Hardware.Info tests lifespan of Samsung SSD 840 250GB TLC SSD [Updated with final conclusion]

So how long does a Samsung 840 SSD really last?


Torture test!

The Samsung SSD 840 is the first widely available SSD series that uses TLC memory chips, where each memory cell can store three bits. TCL flash memory doesn't last as long as the traditionally-used MLC flash memory, but it's cheaper which translates to lower SSD prices. Samsung claims that the 840 SSDs are super-reliable despite the use of TLC memory, but consumers aren't quite convinced yet. There really is only one way to find out exactly how many times you can write to an SSD 840 before it calls it a day.

Hardware.Info took two Samsung SSD 840 250GBs and started writing to them last night. It's a continuous writing test, so we won't stop until they break. Yes, it can take several months, but we won't stop until we find out. We put up a live video stream so that anybody that's interested can follow our progress.

Click here to read our final update (June 20) on page 10 of this article.

In our review of the Samsung 840 SSD 250GB we calculated the potential lifespan of the SSD. Samsung informed us that they did not agree with our calculations. The TLC chips in the 840 SSDs are validated for a minimum of 1,000 write cycles, and the wear-leveling algorithms work in such a way that even when the SSD is almost full it won't have a significant negative impact on the lifespan. Wear leveling moves 'permanent' data after a period of time so that all cells are used equally often for new write tasks. Samsung was not able to provide an improved version of our calculations, so they left us with no choice but to push a couple Samsung SSD 840s to their bitter end to find out how long that takes in real life...

In our laboratory we set up two systems, with one Samsung SSD 840 250GB each. We put 121 GiB of permanent data on each SSD, to simulate a scenario in which the SSD is about half full. With Anvil's Storage Utilities, we continuously write to both SSDs. We leave at least 12 GiB of free space.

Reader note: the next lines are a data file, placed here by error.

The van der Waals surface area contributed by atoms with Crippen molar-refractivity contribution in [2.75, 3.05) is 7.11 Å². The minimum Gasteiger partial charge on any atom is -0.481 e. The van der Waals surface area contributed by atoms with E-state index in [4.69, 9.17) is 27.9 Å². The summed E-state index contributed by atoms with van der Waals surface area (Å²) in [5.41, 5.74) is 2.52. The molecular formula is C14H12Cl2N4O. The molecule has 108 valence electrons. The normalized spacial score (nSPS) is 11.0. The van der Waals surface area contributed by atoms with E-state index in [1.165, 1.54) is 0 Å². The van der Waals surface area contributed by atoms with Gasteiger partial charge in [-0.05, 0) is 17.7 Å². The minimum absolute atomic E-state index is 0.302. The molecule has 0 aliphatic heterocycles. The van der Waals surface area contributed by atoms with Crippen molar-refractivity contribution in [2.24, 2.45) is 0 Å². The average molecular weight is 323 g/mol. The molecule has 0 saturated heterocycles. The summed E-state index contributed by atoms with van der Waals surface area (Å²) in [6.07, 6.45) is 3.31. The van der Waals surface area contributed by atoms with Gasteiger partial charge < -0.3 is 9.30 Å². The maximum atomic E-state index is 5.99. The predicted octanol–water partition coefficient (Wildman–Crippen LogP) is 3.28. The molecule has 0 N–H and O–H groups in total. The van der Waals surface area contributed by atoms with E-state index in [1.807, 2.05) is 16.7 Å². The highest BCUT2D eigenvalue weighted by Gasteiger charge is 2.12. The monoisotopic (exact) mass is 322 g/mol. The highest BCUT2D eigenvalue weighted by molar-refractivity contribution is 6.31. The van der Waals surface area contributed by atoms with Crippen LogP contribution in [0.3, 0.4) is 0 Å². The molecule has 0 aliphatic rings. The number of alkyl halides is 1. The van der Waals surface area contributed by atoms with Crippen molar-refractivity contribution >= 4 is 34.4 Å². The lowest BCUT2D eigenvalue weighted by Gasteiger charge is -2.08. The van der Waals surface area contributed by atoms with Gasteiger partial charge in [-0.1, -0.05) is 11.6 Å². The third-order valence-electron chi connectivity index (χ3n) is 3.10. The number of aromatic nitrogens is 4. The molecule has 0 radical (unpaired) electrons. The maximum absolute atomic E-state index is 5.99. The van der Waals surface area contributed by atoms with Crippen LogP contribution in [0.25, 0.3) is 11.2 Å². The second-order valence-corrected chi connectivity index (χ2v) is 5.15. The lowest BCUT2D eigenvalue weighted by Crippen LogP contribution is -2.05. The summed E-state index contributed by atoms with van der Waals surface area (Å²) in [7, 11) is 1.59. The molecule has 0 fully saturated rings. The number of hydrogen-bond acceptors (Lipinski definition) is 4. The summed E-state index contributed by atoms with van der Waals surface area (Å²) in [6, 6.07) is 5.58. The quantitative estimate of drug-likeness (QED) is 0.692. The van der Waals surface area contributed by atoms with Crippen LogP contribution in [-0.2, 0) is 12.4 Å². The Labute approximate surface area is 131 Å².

Write 'til you drop

We configured the Hard Disk Sentinel software to continually read the health of the SSD from the S.M.A.R.T. data. Samsung says that this health score is linked to the number of write cycles that each flash cell has had. When each cell has been through 250 out of the 1,000 validated cycles, the health is 75. At 500 cycles for each cell the health score is 50, and so on. When health reaches 0, it means that the 1,000 validated cycles have been reached. That does not automatically mean that the SSD is broken now.

To determine whether an SSD has reach the end of its life, we do the following. After every 50 loops of 30 seconds of writing, Anvil's Storage Utilities determines the MD5 hash of a permanent 1 GB file, and compares it to the previously determined and correct hash. When that hash no longer corresponds, it means that data corruption has occurred and that the SSD is done for.

With the Sentinel software we use the S.M.A.R.T. data to keep track of how many terabytes of data have been written to the SSDs in total. Anvil also tracks how much data has been written by the test. The S.M.A.R.T. data will be higher, and that's because moving existing data for wear-leveling also counts as writing. In the Anvil software we therefore primarily look at the amount of written data.

Left the Hard Disk Sentinel software which checks the health of the SSD, and on the right Anvil's software which continuously writes to the 840 SSDs.

It's generally accepted that the average consumer writes an average of 5 to 10 GB per day to an SSD. You have to try quite hard to exceed 10 GB per day. If we take that 10 GB per day, and 365 x 10 = 3,650 GB = 3.56 TB. That's one year of average writing, which we can simulate with the test software. This should allow us to establish what the actual lifespan is of these SSDs.

Live video

We will report on our findings every two weeks. You can also keep track of the progress in the meantime, as we put up a live stream of one of the two test systems. See below! And please let us know your thoughts in the comment section.

Update June 11: The primaty SSD of which we streamed the test, has failed. The livestream has therefor ended and will not return. Please see the latest update for more information.

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